He had fallen into talk more intimate than he wished; and while the guest was uttering something polite about the nobility of missionary work, he placed him in an easy-chair and sought aguardiente for his immediate refreshment. Since the year's beginning there had been no guest for him to bring into his rooms, or to sit beside him in the high seats at table, set apart for the gente fina.

Such another library was not then in California; and though Gaston Villere, in leaving Harvard College, had shut Horace and Sophocles for ever at the earliest instant possible under academic requirements, he knew the Greek and Latin names that he now saw as well as he knew those of Shakspere, Dante, Moliere, and Cervantes. These were here also; but it could not be precisely said of them, either, that they made a part of the young man's daily reading. As he surveyed the Padre's august shelves, it was with a touch of the histrionic Southern gravity which his Northern education had not wholly schooled out of him that he said:

"I fear I am no scholar, sir. But I know what writers every gentleman ought to respect."

The polished Padre bowed gravely to this compliment.

It was when his eyes caught sight of the music that the young man felt again at ease, and his vivacity returned to him. Leaving his chair, he began enthusiastically to examine the tall piles that filled one side of the room. The volumes lay piled and scattered everywhere, making a pleasant disorder; and, as perfume comes from a flower, memories of singers and chandeliers rose bright from the printed names. Norma, Tancredi, Don Pasquale, La Vestale, dim lights in the fashions of to-day, sparkled upon the exploring Gaston, conjuring the radiant halls of Europe before him. "The Barber of Seville!" he presently exclaimed. "And I happened to hear it in Seville."

But Seville's name brought over the Padre a new rush of home thoughts. "Is not Andalusia beautiful?" he said. "Did you see it in April, when the flowers come?"

"Yes," said Gaston, among the music. "I was at Cordova then."

"Ah, Cordova!" murmured the Padre.

"Semiramide!" cried Gaston, lighting upon that opera. "That was a week! I should like to live it over, every day and night of it!"

"Did you reach Malaga from Marseilles or Gibraltar?" asked the Padre, wistfully.

"From Marseilles. Down from Paris through the Rhone Valley, you know."

"Then you saw Provence! And did you go, perhaps, from Avignon to Nismes by the Pont du Gard? There is a place I have made here—a little, little place—with olive-trees. And now they have grown, and it looks something like that country, if you stand in a particular position. I will take you there to-morrow. I think you will understand what I mean."

"Another resemblance!" said the volatile and happy Gaston. "We both seem to have an eye for them. But, believe me, Padre, I could never stay here planting olives. I should go back and see the original ones—and then I'd hasten on to Paris."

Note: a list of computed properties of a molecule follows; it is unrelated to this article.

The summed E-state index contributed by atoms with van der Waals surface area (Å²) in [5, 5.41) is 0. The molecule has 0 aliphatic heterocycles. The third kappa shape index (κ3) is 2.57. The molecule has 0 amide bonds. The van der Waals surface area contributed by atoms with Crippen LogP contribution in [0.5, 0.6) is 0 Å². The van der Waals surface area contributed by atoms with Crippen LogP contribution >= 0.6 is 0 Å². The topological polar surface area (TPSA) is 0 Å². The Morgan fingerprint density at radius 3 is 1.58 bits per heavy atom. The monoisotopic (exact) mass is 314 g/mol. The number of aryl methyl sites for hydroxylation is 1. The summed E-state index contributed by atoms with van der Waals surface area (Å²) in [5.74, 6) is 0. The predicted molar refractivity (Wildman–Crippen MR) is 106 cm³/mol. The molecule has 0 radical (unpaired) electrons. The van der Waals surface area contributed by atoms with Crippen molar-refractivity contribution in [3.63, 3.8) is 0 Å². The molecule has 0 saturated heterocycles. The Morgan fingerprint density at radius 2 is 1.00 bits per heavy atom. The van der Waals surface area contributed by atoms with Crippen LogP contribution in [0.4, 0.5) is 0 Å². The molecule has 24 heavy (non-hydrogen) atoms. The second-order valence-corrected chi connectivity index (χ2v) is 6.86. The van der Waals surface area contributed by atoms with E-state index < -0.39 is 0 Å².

And, with a volume of Meyerbeer open in his hand, Gaston hummed: "'Robert, Robert, toi que j'aime.' Why, Padre, I think that your library contains none of the masses and all of the operas in the world!"

"I will make you a little confession," said Padre Ignacio, "and then you shall give me a little absolution."

"For a penance," said Gaston, "you must play over some of these things to me."

"I suppose I could not permit myself this luxury," began the Padre, pointing to his operas, "and teach these to my choir, if the people had any worldly associations with the music. But I have reasoned that the music cannot do them harm—"

The ringing of a bell here interrupted him. "In fifteen minutes," he said, "our poor meal will be ready for you." The good Padre was not quite sincere when he spoke of a "poor meal." While getting the aguardiente for his guest he had given orders, and he knew how well such orders would be carried out. He lived alone, and generally supped simply enough, but not even the ample table at San Fernando could surpass his own on occasions. And this was for him indeed an occasion!

"Your half-breeds will think I am one of themselves," said Gaston, showing his dusty clothes. "I am not fit to be seated with you." But he did not mean this any more than his host had meant his remark about the food. In his pack, which an Indian had brought from his horse, he carried some garments of civilization. And presently, after fresh water and not a little painstaking with brush and scarf, there came back to the Padre a young guest whose elegance and bearing and ease of the great world were to the exiled priest as sweet as was his traveled conversation.

They repaired to the hall and took their seats at the head of the long table. For the Spanish centuries of stately custom lived at Santa Ysabel del Mar, inviolate, feudal, remote.